Christian Engineering Education Conference

Salt Lake City, Utah
June 23-25, 2004

Service-Learning Approaches to International Humanitarian Design Projects: Assessment of Spiritual Impact

Matthew G. Green and Kristin L. Wood
Dept. of Mechanical Engineering,
The University of Texas, Austin

Carl Erikson
Dept. of Engineering, Messiah College Grantham, PA

Steven H. VanderLeest
Dept. of Engineering, Calvin College
Grand Rapids, MI

Frank T. Duda
Dept. of Engineering, Grove City College Grove City, PA

Nolan Van Gaalen
Dept. of Engineering, Dordt College
Sioux Center, IA

Christians are called to be both globally aware (Mt. 28:19-20, [1]) and sensitive to humanitarian needs (Mt. 25:38-40). This leads to an awareness of abundant opportunities to give aid, often in ways which may be linked to the name of Jesus Christ (Mt. 5:16, Gal. 6:10, [2]). Engineering faculty at Christian institutions have a unique stewardship opportunity to channel the enthusiasm of students who are eager to apply their newly acquired engineering tools. This paper discusses a special case of service-learning projects [3] that involve applying engineering skills to address problems of the poor in developing nations. These are referred to here as “international humanitarian” (IH) projects. Four such projects are summarized, including the design of (1) a women’s hospital in Nigeria by senior engineering students at Calvin College, (2) a crop irrigation system in support of a Honduran community development organization by Dordt College students, (3) a modular and scalable solar power system providing economical power to remote areas by electrical engineering seniors at Grove City College, and (4) a water purification system in Guatemala by Messiah College students.
General pedagogical aspects of these projects are documented and discussed in-depth in a parallel ASEE paper[4]. Here we turn our attention to aspects of special interest to Christian engineering educators. We discuss (1) the objectives that motivate IH projects, (2) steps to enhance achievement of these objectives, and (3) a reflective assessment of how well each project fulfilled these objectives. We conclude by highlighting implications for future IH student projects, taking into consideration good stewardship of limited monetary and human resources (Mt. 25:14-30).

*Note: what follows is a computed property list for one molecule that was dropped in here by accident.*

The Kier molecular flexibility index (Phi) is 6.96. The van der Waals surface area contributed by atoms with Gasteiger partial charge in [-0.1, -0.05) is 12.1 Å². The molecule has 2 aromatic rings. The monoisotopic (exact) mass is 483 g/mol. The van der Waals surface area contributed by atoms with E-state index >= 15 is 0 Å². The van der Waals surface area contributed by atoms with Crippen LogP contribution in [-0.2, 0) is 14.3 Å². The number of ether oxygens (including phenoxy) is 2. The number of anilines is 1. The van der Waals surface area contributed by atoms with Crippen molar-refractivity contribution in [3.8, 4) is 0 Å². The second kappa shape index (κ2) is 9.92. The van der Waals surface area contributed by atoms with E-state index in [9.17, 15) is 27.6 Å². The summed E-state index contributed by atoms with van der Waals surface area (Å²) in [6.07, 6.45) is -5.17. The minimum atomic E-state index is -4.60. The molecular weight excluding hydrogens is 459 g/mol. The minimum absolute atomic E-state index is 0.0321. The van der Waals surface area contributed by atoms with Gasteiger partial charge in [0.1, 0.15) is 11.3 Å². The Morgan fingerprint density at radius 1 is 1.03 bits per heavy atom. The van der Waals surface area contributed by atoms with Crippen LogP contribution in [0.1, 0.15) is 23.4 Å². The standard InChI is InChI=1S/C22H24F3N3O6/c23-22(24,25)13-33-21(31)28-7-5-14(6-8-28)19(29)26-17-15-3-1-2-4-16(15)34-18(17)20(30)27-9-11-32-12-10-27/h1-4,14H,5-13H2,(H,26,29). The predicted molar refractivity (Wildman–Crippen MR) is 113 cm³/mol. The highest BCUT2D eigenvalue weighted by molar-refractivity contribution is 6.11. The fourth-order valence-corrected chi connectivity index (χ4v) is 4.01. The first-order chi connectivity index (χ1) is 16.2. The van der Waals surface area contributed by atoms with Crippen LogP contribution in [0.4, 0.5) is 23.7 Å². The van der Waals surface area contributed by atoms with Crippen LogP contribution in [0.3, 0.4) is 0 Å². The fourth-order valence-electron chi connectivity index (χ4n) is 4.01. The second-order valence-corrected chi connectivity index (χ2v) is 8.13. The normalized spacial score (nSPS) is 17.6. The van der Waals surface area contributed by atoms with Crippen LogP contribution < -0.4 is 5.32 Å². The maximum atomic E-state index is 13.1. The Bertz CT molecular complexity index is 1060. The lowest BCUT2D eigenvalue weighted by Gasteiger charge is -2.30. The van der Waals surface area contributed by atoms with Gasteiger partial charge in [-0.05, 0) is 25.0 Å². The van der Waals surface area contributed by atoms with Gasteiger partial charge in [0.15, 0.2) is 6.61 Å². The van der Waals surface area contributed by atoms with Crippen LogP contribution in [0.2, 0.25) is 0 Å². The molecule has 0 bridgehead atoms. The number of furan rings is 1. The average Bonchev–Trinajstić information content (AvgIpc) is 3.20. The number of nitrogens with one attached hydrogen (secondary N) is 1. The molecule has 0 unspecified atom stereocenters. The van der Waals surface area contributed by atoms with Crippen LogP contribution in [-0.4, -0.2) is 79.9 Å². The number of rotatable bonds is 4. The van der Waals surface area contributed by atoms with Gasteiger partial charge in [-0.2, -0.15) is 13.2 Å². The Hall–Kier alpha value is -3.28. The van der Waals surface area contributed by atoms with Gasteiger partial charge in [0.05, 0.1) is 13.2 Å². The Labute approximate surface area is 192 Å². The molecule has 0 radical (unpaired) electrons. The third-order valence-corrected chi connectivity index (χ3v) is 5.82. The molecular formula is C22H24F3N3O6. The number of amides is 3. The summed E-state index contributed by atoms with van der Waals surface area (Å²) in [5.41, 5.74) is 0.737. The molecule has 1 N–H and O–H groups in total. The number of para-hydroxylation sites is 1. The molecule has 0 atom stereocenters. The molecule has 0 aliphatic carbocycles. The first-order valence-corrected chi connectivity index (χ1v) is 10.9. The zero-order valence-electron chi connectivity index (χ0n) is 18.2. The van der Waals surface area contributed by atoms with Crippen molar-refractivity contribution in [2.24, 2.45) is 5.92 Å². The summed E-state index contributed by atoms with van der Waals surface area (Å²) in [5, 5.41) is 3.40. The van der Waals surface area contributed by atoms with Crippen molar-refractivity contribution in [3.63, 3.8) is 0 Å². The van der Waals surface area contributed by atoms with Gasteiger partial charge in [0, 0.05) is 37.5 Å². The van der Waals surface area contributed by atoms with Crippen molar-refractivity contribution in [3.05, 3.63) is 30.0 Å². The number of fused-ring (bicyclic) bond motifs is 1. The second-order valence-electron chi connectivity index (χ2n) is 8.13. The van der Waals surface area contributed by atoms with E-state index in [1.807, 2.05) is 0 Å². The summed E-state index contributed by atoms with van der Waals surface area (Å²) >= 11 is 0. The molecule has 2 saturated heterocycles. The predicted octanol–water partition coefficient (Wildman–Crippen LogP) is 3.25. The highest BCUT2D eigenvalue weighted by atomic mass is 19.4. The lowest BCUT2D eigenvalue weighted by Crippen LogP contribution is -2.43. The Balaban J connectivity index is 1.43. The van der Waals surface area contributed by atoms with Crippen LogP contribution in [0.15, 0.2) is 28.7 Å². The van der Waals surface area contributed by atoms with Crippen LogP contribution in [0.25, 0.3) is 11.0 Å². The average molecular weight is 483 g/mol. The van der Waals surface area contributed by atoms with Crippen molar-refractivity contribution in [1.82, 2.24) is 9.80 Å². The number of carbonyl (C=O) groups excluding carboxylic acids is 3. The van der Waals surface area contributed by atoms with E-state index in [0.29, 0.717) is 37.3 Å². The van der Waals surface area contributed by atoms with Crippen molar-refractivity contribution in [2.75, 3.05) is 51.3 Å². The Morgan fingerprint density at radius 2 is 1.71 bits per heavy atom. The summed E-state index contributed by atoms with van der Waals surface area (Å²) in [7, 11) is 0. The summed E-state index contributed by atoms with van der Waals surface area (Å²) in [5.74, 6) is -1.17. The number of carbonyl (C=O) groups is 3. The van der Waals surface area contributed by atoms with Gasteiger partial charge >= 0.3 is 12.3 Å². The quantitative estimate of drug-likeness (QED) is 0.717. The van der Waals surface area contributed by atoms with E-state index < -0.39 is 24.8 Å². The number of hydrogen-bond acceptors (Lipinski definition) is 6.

[1] VanderLeest, Steven H. and Nielsen, Edward G., "Global Engineering and the Liberal Arts," Proceedings of the 1998 American Society for Engineering Education (ASEE) Conference, Seattle, WA, 1998.

[2] Duda, Frank T., “Experiences with Identifying Senior Level Engineering Design Projects to Meet Developing Country Needs,” Proceedings of the 4th Christian Engineering Education Conference (CEEC), June 19-21, 2002, Montreal, Canada, pp 18-22.

[3] Tsang, E., Projects That Matter: Concepts and Models for Service-Learning in Engineering, American Association for Higher Education, 2001. Preview:

[4] Green, M.G., Wood, K.L., VanderLeest, S.H., Duda, F.T., Erikson, C., Van Gaalen, N., “Service-Learning Approaches to International Humanitarian Design Projects: A Model Based on Experiences of Faith-Based Institutions,” Proceedings of the ASEE Annual Conference, Salt Lake City, UT, June 2004.

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